Do note that Redemption Films is using the French cut of the film as the basis for this Blu-ray, which is shorter than the Spanish cut (unusual, since censorship was so strict in Franco’s Spain). They have replaced the sado-masochistic climatic murder – the one scene that best defines the film for most fans (more on that below) – but a bit of research tells me that a brief, pre-credit murder is still missing.
The Sadistic Baron von Klaus was first released on anamorphic DVD via Image Entertainment as part of their EuroShock Collection. Later, it appeared on Netflix streaming, where it is still available, but it is a censored, SD version. Redemption Films hasn’t supplied any specifics as to their remastering process, but it’s clear that this new 2.35:1, 1080p Blu-ray is a substantial upgrade over both of the fuzzy SD versions. Details are tight, especially in well-lit, wide-angle shots. The gradations are even, contrast/gamma levels appear accurate, and there are very few instances of white level blow-out or black crush. Grain is prevalent and sometimes irregular, but rarely invasive. Considerable issues with print damage artefacts flutter throughout the transfer, including harmless flecks of white and much more intrusive vertical lines that slowly creep from the right side of the screen to the left during one or two sequences. It also looks to me like the image is slightly horizontally stretched, but it may be my imagination.
Overall, it is a nice transfer and a worthy upgrade with one very important exception – the climatic sex/torture scene. It appears that there wasn’t an original film source available for this sequence (as mentioned, it was cut from the French release) and the image quality drops significantly as the mayhem begins. The image becomes fuzzy, grain is thickened, and the haloed edges turn really blocky. It’s not the end of the world, of course, because the footage is important to the film, but Redemption probably should’ve stuck some kind of warning either at the top of the film or on the back of the Blu-ray box.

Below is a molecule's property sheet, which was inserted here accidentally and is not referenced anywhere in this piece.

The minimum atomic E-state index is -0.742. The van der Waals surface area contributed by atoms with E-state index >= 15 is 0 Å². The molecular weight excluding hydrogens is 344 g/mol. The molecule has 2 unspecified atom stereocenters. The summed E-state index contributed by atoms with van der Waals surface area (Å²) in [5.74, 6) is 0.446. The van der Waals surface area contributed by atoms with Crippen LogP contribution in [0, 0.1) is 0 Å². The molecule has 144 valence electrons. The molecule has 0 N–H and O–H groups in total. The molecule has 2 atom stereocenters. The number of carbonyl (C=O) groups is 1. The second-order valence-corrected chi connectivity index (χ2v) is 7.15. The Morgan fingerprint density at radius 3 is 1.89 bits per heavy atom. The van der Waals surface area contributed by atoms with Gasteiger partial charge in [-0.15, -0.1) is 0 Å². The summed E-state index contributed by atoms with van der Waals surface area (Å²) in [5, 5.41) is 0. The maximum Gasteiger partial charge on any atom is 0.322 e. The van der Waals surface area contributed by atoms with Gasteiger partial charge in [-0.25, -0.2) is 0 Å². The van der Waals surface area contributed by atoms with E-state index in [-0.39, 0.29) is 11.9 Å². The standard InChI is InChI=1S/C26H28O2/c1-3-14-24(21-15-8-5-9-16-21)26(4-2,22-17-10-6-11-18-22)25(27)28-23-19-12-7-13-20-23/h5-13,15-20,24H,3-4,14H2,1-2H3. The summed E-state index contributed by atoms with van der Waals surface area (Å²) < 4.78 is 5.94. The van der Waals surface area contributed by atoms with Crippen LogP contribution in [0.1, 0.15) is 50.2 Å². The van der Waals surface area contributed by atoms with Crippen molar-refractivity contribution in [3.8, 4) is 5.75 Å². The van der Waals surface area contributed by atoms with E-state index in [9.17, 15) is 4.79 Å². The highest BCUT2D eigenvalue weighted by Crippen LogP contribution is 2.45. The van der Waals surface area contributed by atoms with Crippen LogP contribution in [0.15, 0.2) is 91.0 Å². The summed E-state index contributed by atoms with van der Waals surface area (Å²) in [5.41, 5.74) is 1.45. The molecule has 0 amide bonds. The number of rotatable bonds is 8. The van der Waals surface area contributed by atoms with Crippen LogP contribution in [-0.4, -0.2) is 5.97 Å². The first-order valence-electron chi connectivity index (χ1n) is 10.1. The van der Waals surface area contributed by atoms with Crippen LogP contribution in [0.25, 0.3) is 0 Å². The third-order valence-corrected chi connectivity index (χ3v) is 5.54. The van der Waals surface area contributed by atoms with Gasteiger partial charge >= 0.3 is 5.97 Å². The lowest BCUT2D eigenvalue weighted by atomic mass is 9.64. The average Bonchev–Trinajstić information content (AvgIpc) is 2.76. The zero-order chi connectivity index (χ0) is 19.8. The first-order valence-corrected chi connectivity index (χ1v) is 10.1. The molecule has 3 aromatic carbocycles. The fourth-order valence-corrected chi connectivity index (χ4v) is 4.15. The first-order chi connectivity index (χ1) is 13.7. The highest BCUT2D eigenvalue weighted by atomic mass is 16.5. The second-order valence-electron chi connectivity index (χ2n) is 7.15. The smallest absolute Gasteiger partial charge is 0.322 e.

The Sadistic Baron von Klaus was likely shot with limited on-set sound, which means that extensive ADR was required. That said, because they were working from the French version of the film, Redemption has only included the French-language dub (the same one that accompanied the Image DVD and Netflix stream). Some of the actors seem to be speaking French, while others are probably speaking Spanish or English, but, even when the lip shapes match, the sync is often way, way off. The uncompressed, LPCM 2.0 mono track is otherwise pretty well-balanced, showing only minor signs of damage during harsher, louder noises. Daniel White’s sometimes jazzy, sometimes spooky score sounds particularly crisp, even if it’s overwhelmed by sound effects during its more delicate moments. Oddly, there is a tiny bit of surviving French dialogue and effects for the cut footage, but the bulk of the sequences play out with a looped piano piece.
The only extra is a trailer.